A lovely Second Empire style house for Mansard Monday. The defining feature of a Second Empire style building is the Mansard roof. Typically called a French roof in the U.S. during the 19th century, it was popular during a period when all things French were “en vogue” for fashionable Americans.
From the eave line down, Second Empire buildings are essential Italianate in style, but their roof gives them a different identity. Many Mansard roofs are clad in slate shingles, often shaped into patterns in several colors. Wood shingle was also used, also shaped and painted or stained in several colors.
This house has a stamped metal “tin” roofing material from the early 20th century. Its presence suggests the original material was wood, and this is the second-generation replacement. Slate would have lasted longer and not needed replacement. After more than a century in place, this metal roof is now historically significant.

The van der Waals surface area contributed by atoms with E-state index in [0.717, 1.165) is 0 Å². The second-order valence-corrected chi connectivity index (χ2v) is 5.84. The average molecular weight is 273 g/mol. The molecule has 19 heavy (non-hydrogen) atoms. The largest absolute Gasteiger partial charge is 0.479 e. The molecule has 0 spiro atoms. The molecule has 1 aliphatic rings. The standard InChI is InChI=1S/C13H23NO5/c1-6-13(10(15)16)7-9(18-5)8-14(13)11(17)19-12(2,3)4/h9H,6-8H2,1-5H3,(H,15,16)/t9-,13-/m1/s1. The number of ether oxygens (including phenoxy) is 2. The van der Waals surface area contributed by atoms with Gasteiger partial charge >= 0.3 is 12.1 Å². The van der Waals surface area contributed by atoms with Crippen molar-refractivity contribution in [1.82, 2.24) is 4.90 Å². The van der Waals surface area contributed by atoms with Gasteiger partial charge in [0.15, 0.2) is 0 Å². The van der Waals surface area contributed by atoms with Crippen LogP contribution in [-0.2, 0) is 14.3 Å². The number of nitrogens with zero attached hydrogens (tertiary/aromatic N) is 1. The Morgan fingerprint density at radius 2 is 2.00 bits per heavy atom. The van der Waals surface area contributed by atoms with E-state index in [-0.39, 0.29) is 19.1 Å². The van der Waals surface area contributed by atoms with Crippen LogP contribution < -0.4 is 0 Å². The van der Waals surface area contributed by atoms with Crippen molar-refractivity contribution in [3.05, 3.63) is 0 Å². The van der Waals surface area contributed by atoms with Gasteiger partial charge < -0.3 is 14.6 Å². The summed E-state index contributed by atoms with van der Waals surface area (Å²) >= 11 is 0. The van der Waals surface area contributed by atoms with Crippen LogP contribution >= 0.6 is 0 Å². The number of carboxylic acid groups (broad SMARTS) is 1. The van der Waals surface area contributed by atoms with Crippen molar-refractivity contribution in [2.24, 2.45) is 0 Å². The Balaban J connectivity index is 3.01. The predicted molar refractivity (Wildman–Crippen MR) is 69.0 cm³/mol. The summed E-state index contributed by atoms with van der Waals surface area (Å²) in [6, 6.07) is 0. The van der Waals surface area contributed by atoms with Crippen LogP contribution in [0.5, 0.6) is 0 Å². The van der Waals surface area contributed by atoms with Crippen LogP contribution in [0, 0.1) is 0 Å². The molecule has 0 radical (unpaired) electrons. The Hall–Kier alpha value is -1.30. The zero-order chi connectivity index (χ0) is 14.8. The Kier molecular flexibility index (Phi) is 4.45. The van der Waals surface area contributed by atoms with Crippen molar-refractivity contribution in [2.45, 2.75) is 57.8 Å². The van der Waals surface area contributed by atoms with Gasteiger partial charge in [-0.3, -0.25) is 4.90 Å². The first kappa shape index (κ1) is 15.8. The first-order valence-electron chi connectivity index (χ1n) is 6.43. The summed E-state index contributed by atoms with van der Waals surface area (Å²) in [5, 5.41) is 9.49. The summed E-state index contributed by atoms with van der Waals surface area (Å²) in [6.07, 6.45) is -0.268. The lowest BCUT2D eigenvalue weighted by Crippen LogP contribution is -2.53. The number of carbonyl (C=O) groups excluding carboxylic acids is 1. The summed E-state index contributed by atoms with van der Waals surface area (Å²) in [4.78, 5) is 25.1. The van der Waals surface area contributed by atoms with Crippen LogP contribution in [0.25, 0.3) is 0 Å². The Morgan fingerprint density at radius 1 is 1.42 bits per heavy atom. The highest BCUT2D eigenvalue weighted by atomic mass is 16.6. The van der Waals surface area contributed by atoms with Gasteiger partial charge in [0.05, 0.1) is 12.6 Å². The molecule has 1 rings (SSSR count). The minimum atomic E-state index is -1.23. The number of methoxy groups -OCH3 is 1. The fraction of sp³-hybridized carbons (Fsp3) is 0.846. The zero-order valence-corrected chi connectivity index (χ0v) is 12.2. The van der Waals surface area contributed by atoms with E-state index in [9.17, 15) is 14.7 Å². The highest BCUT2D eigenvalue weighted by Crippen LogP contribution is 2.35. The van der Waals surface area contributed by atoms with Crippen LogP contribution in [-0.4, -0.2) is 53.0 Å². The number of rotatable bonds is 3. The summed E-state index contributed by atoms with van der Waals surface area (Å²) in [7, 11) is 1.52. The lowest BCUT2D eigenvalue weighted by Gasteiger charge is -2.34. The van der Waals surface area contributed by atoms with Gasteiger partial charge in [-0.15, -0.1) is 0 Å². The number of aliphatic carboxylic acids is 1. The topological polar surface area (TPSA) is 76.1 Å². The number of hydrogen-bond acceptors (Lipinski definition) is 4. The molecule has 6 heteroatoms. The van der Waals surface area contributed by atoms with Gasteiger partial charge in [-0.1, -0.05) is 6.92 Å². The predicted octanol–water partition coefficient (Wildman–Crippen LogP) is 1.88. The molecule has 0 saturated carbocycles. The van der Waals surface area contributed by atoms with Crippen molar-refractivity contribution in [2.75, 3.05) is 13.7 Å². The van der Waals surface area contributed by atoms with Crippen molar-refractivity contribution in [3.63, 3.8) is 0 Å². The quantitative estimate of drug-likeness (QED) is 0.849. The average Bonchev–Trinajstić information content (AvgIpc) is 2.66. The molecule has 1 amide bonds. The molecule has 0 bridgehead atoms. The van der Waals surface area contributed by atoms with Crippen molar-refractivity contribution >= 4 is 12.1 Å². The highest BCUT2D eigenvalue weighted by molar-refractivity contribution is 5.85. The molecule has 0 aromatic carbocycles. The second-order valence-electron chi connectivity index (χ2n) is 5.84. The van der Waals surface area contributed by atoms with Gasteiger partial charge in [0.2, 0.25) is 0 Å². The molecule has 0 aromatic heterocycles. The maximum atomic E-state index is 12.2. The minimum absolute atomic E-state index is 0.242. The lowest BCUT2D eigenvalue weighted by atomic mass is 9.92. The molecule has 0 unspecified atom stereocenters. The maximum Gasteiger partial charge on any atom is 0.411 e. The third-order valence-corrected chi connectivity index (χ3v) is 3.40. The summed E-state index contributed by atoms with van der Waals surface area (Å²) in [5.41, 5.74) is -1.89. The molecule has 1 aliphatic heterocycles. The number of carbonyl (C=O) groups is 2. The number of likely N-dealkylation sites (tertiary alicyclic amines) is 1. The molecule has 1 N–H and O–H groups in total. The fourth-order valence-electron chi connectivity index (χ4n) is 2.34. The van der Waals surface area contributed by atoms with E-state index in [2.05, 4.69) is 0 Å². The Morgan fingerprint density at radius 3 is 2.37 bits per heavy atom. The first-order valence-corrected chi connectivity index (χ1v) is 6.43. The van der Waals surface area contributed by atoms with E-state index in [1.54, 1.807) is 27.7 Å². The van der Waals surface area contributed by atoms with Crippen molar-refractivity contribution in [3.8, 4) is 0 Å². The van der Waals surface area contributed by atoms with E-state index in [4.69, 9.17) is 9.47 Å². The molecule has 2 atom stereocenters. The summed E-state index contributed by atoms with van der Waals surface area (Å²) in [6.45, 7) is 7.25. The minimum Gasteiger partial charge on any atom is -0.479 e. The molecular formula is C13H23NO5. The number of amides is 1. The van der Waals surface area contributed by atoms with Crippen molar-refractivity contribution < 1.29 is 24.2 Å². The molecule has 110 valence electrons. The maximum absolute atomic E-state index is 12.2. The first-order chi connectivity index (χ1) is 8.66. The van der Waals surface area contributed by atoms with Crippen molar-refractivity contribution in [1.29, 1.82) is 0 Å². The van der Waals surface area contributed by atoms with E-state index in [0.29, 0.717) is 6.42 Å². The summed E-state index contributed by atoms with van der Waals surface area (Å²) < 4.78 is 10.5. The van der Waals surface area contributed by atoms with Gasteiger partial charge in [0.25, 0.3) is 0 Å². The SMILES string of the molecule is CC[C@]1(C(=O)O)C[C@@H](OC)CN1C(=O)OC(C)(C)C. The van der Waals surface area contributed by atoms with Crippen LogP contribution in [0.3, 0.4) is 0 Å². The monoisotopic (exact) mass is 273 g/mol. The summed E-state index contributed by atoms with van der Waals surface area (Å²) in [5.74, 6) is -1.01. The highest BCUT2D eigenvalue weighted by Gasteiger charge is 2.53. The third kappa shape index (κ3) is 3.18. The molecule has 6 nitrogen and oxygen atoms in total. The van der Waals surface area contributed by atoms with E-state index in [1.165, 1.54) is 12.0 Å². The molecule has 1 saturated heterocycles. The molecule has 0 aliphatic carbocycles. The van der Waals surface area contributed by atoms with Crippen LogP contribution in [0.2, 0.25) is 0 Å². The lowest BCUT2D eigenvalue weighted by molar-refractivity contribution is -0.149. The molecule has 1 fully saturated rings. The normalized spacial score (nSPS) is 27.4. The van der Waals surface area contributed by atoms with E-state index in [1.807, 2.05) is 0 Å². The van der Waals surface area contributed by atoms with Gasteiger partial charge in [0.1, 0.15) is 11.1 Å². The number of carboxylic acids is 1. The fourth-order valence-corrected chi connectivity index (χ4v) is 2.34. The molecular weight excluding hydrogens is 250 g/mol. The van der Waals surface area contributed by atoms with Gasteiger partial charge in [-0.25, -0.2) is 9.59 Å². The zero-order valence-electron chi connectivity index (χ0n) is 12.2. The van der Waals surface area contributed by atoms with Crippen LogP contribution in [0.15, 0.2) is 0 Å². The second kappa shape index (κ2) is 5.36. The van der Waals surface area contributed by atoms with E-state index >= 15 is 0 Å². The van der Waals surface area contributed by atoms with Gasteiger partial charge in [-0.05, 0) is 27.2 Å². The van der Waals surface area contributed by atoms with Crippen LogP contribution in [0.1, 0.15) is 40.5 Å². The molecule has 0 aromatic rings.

This beautiful example of the Second Empire style in Richmond, Maine, is shown in Chapter 2 of “Restoring Your Historic House, The Comprehensive Guide for Homeowners.”
Hundreds of homes from more than 22 states are included in the award-winning and bestselling 720-page hardcover book, available in bookstores nationwide and from online retailers.
Signed and personalized copies are available directly from the author in our shop, YourHistoricHouse.com/shop/.
Our shop also carries select preservation and restoration titles by other authors. Save with our multi-book combo packs!
© Scott T. Hanson 2023
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